Oh, the terrible boss! Many of us work as hard as we can to deal with a manager or supervisor who is truly off the rails, though sometimes we’re pushed too far — think of the characters on the big screen played by Lily Tomlin, Dolly Parton, and Jane Fonda in the classic 1980s fantasy-comedy, “9 to 5.”
But in real life, many people face seriously tough and stressful situations. A boss can become unreasonable to the point of harassment, bullying and even abuse — verbal and otherwise. Some managers are clearly not cut out to manage people, period.
Sales executive Marie Jones (not her real name) of Boston told LifeZette, “I had the most miserable, conniving manager imaginable. She assigned me menial and low-level tasks, some even meant for the janitors. So I began to log the incidents.” Doing so at least gave her clarity about what was happening, she said.
Jones added, “Finally my boss’s boss called me in for a meeting — to let me know my boss had been skimming profits from the company. And I was offered her position. Karma does a sweet job of catching up with people.”
If you have a manager who is so difficult to deal with that you’re about to tear your hair out, what measures should you take? In the “De-stress the Nonsense” seminar I teach, I share with executives of all levels these five key tips:
1.) Choose the right time for a one-on-one discussion. Avoid distractions. If appropriate, try to have the meeting out of the office or away from others in the group — this can be more effective.
2.) Be direct and honest. Have your notes in order. Confronting the boss can be unnerving, and there’s nothing wrong with bringing along brief notes with you. It’s better than taking the risk of forgetting to discuss a critical point.
3.) Prepare an end-game resolution (or two or three). Presenting suggestions to remedy a difficult situation holds both of you accountable to maintain your respective ends of the agreement.
4.) Schedule a follow-up meeting, to confirm you’re both still on the same page.
5.) If the first four methods aren’t effective, and you still want to keep your job at your current firm, there’s no alternative except to meet with a higher-level executive. Bring along your notes, maintain your confidence, and explain how you’ve made every attempt to resolve the issue.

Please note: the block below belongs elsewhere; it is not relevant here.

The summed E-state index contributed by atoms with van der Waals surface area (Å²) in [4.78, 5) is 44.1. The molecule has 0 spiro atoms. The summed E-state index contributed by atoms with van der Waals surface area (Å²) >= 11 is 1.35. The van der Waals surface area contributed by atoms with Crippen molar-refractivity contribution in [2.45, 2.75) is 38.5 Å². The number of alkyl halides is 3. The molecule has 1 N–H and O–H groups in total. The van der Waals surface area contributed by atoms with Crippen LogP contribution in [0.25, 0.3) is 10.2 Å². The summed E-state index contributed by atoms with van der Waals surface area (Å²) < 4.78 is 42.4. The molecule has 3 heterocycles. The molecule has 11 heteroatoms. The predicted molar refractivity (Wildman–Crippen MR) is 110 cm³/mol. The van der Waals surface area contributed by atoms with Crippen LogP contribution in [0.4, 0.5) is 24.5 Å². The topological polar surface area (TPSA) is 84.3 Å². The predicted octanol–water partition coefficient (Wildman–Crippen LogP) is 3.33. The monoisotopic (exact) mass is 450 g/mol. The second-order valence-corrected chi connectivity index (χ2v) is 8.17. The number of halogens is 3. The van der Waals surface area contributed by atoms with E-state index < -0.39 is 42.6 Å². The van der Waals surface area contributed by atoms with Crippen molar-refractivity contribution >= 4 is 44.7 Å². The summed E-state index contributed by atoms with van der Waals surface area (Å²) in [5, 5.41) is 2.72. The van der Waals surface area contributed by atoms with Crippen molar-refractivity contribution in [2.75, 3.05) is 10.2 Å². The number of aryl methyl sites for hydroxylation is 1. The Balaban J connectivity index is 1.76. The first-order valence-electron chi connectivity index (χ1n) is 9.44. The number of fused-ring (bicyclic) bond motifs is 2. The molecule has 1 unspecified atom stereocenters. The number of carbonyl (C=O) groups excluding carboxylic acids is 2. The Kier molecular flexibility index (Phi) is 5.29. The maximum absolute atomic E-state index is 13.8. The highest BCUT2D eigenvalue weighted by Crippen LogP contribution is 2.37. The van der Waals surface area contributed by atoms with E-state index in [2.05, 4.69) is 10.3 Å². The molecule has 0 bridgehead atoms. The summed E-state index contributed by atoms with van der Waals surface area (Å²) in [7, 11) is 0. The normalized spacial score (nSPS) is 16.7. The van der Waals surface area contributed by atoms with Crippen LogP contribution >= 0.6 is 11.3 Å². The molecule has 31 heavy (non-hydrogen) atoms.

If there’s no “higher power” to help you, then it’s likely time to look elsewhere for employment.
Overall, before exacerbating any business conflict, be sure you’re not taking the situation personally. Always try to infuse humor and laughter into the workplace whenever possible and appropriate.
There’s much to be said for and gained by killing people with kindness and taking the high road. Many years ago, while working with a child who was being teased at school, I continuously taught him why others treat people poorly. When people create unnecessary drama with others, it’s usually because they don’t like themselves. There’s something within them that makes them unhappy.
The unfortunate fact is that they often take out that discourse on those around them.
Many times the terrible boss is unhappy with himself or herself, with the job, the work performance, or a situation in his or her personal life. Do your best to turn it around before it gets out of hand.
Based in Boynton Beach, Florida, Christine King is founder and CEO of Your Best Fit, a health and wellness company that provides fitness, nutrition, and design and management services for individuals, private clubs, luxury communities, and corporations.